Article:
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Sunday, 25 September 2011

Look to the stars....

Not too long ago, I retweeted some info about the comparison of time it takes to send a data transmission off-planet or back to earth vs what us non-NASA humans have to put up with from telcos on planet earth. Then, coincidentally, there was a film on this evening that showed the moon landing during the opening credits and I remembered being dragged next door - we didn't have a TV till I was in my teens - and then the garden, to comprehend a) the TV and b) who was walking where that night. I was, as I recall, more impressed by the red and gold furry flock wallpaper than the box in the corner or the moon.....

This blog post can be read at

It seems NASA have reached the limits of their data technology as it now takes 90 mins to send an HD photo from Mars to Earth. Obviously, my heart bleeds for them as it took me all weekend to send a few non HD photos to Flickr after Fibrewalk and as for being able to upload a video - Pah!

So, they are upping the ante.

However, maybe this is a lesson we can share with those who need to comprehend why higher capacity Internet is required. When my grandparents were born and started work at 14, there were few cars around, no tractors, and definitely no computers. For many, getting to market was an arduous task that did not involve Chelsea Tractors or the luxury of private travel. Working from home meant taking in menial sewing tasks and ironing. (Men could not work from home, as I recall from both my grandmothers, and had to be seen to be out there: earning, or fighting.)

NASA is going for 10Gbps between earth and a distant planet because that is what is required to do its job. Whilst you or I may not feel entitled to such speeds, the reality is that 10Gbps is feasible today on earth. To anyone. It's just that the telcos don't want to offer it or invest in it.

Far be it for me to once again suggest that our telcos are preventing each of us of achieving our dreams of becoming astronauts (or interior designers with aspirations for expensive wall paper, or...or....or.....), but whatever NASA (think bigger: science, R&D, research, academia etc) does, inevitably works its way back into our lives.

I'm sure Velcro was treated with the same "You'll never need it, no-one will ever use it" etc approach that gigabit broadband for the masses is now.......................Meanwhile, I don't feel that reaching for the stars for community and rural broadband is any less attainable than a furry, 3D wallpaper.

P.S. My next door neighbour was, and remains, one of the best lace designers in Europe. Nottingham has almost completely lost the distinction it previously held for the manufacture of lace, and the trade has been altered hugely from my childhood where colouring in her patterns was the highlight of every single day. Altair and every other colouring book had nothing on being part of Nottingham's lace industry 'waste' that I, as the only girl in the street, had full and unfettered access to with my crayons.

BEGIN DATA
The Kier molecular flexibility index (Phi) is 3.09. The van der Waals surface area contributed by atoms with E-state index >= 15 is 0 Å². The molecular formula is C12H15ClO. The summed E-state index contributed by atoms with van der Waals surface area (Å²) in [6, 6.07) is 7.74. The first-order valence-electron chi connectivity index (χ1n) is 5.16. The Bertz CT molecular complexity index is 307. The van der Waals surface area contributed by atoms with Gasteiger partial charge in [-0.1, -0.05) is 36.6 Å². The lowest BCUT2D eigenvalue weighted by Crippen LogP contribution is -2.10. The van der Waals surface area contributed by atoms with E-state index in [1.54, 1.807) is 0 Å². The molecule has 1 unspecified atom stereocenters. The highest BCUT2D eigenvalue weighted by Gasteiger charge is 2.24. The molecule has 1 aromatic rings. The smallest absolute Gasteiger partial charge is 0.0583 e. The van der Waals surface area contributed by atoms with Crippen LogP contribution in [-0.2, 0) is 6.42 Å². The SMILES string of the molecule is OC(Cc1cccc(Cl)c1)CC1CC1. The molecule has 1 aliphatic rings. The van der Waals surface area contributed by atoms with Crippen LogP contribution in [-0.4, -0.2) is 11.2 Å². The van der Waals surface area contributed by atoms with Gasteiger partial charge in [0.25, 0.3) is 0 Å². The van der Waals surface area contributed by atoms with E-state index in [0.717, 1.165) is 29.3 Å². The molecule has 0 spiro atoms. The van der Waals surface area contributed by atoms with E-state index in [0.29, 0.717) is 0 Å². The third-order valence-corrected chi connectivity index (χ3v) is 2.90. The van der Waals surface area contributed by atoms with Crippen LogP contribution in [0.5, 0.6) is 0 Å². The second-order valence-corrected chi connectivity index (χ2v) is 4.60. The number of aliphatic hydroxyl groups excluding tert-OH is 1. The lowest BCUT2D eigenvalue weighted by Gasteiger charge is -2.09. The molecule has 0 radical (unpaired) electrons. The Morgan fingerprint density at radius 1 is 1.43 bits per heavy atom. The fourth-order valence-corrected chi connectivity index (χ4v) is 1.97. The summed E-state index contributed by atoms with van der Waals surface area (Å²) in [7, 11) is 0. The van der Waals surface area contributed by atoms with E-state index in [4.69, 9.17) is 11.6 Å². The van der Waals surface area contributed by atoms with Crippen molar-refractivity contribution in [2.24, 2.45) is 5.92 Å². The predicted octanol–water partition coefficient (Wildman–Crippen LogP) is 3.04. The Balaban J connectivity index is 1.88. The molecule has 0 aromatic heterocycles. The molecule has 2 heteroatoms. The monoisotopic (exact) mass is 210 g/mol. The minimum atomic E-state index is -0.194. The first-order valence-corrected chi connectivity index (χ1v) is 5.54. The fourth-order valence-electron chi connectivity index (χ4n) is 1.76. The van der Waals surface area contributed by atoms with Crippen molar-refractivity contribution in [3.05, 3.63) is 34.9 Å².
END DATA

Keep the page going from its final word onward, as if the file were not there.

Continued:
So, next time you buy lingerie or a lace tablecloth, look at the lace and see it as I do! An absolutely integral part of my childhood. What made you who you are? What are your childhood dreams? How will *you* reach the stars?


PhilT said...

I really don't understand this uploading photos thing - the cheapest option broadband most people choose uploads at 40 kbytes/s so that's a 4MB photo in 100 seconds. 30 photos an hour - hardly "all weekend to upload a few photos"

My phone uploads all the photos it takes to Google+ in the background without an issue.

Cybersavvy UK said...

@philT my connection isn't stable enough, as you know, to do more than a few at a time. And quite often, the connection drops out entirely and the router etc needs to be rebooted before connection is restored. However, sometimes I have to wait for the gnomes in the exchange to realign their pickaxes or whatever they do to get a DSL connection again.

I have never successfully uploaded a batch of 30 photos in one hour and only risk 5-10 at a time now as I generally need to repeat the process multiple times if I go over that.

That is the problem and why it is so time-consuming - which is as much about quality of connection as it is about speed of connection. However, not having to spend a weekend uploading a mere 150 photos would make a huge difference to me and thousands like me.

And as for uploading them to Google+ - never tried before now as it was a field trial until this week!

Anonymous said...

The above comments demonstrate the difference between theoretical (e.g. perhaps marketing speak) and practical reality of the technology design, it's actual implementation and the commercial and regulatory arrangements together with actual operational staff involved.

You only have to look at the machinations of the hideous mess that Bald Eagle finds himself in at,9726.0.html

to realise some of the difficulties supposedly co-operating ISP, the wholesale supplier with their equipment running over questionable communications paths operated by the "independent maintainer" actually produce.

As another practical example, I'm compiling a set of performance data from known FTTC services across the UK that I'm aware of. Starting with 4 local FTTC examples there are quite wide variations and, by design, none of them can achieve the marketing figure of 40 Mbps. The figures are in pairs starting with the estimated line distance and the bRAS figure obtained, which in itself will never be achieved in throughput speeds.

150 m 38,717 Kbps (underground)
200 m 26,907 Kbps (overhead)
800 m 24,376 Kbps
1000 m 18,650 Kbps

PhilT said...

Last Connect:
2011-09-25 20:18:22

so >12 hours overnight without dropping, if you enabled WAN ping I could monitor it a bit more.

Sounds like you need a better upload technology if failing on the 30th photo means redoing all 30 ?